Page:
By implementing goal setting with Aphasia sufferers, its symptoms can be reduced and the overall condition of the patient can be improved over time. For the most severe sufferers, work on regaining shorter words of 2, 3 and 4 letters before engagement of mid-length words. Words of 11 and 12 letters should only be attempted with those with significantly improved symptoms.

Barriers to goal setting

  • A study into goal setting for stroke sufferers with Aphasia found that communication impairment is reported as the biggest barrier to goal setting by stroke rehabilitation staff.
  • This was followed by disruptive family members (2nd) and the patient not being ready (3rd).
BarrierPercentage
Communication impairment70%
Family members control conversations62%
Patient not ready46%
Time consuming30%
Inadequate training or education22%
Staff lacking confidence19%
Limited opportunities19%
Inadequate access to resources19%
Patient not willing16%
Limited or no collaboration across wider team16%
Limited or no input from speech & language therapists (SLTs)10%
No barriers4%

A graph is given below to show the five biggest barriers to goal setting for stroke sufferers with Aphasia:

Facilitators to goal setting

  • On the other hand, having knowledge of communication strategies is reported as the greatest facilitator to goal setting.
  • After this came support/involvement of the patient’s family/community (2nd) and support/involvement from speech and language therapists (3rd).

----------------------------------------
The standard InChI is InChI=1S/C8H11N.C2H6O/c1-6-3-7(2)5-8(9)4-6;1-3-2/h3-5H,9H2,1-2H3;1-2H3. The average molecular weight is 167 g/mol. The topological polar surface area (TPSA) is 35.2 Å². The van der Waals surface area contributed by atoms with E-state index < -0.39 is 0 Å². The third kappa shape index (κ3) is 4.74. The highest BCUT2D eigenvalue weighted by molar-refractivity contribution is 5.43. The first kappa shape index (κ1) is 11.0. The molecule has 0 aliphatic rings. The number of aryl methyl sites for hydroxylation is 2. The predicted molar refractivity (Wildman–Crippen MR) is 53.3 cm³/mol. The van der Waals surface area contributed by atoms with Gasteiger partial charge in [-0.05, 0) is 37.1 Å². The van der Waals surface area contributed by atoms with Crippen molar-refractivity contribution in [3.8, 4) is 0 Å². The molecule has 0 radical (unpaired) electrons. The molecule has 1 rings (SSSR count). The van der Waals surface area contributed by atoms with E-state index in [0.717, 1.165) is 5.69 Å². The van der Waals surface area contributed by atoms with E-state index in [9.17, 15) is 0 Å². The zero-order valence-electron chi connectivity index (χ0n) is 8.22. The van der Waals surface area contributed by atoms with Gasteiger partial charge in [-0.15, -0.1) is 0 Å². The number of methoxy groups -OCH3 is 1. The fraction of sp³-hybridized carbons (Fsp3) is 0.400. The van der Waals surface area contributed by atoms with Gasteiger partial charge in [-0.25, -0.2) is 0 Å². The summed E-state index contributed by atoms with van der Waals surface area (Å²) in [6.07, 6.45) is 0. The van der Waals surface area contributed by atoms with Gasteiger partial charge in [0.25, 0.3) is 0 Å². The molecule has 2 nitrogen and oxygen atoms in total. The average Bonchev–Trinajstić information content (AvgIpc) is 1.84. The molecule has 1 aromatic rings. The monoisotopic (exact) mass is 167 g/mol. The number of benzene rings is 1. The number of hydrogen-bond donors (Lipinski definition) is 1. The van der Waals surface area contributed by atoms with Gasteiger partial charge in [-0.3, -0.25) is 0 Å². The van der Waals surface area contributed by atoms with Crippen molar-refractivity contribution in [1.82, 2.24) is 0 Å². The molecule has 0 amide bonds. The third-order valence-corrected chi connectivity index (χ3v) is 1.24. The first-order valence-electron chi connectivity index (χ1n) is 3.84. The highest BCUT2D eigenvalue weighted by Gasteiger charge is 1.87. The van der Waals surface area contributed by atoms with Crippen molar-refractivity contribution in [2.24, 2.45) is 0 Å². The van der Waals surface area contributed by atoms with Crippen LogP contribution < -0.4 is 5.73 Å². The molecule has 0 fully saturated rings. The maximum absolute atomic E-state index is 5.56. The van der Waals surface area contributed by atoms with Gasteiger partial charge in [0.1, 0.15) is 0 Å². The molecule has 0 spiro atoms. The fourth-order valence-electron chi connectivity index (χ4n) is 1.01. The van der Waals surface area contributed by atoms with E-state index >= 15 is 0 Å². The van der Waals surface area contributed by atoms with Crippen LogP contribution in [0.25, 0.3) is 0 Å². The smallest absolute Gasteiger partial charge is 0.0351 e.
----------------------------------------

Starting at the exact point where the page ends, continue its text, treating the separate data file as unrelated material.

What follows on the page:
FacilitatorPercentage
Knowledge of communication strategies72%
Support/involvement of family or community64%
Support/advice from speech and language therapists (SLTs)62%
Access to communication resources55%
Collaborative and consistent team approach 47%
More time allocated to sessions42%
Mentoring from more experienced staff30%
Aphasia lead individual9%
No facilitator3%
Other3%

A graph is given below to show the five biggest facilitators to goal setting for stroke sufferers with Aphasia:

Technology and Aphasia

Using technology to aid those with Aphasia can alleviate symptoms, making it easier for sufferers to communicate with the others around them.

General usage

  • A 2018 study found that over 1 in 2 (56%) people who suffer from Aphasia report using technology to support communication. 
  • A greater percentage of speech and language professionals report using technology for the same reason (90%).
  • Unfortunately, less than a third (27%) of friends and family of Aphasia sufferers report using technology in this way.
UserUse tech to support communication?
People with Aphasia56%
Friends & family27%
Speech & language professionals90%

A graph is given below to show how frequently technology is used to support Aphasia communication:

Accessibility functions on devices

  • Calendars were the most popular accessibility function used by Aphasia sufferers (16.50%).
  • Speech-to-text (13.00%), text-to-speech and reminders (each 12.50%) were the next most popular.
  • For the friends and family of Aphasia sufferers, speech-to-text and text-to-speech were used most frequently (9.50% each).
  • 15.00% of speech & language professionals use text-to speech and 11.00% use drawing accessibility functions to help those with Aphasia.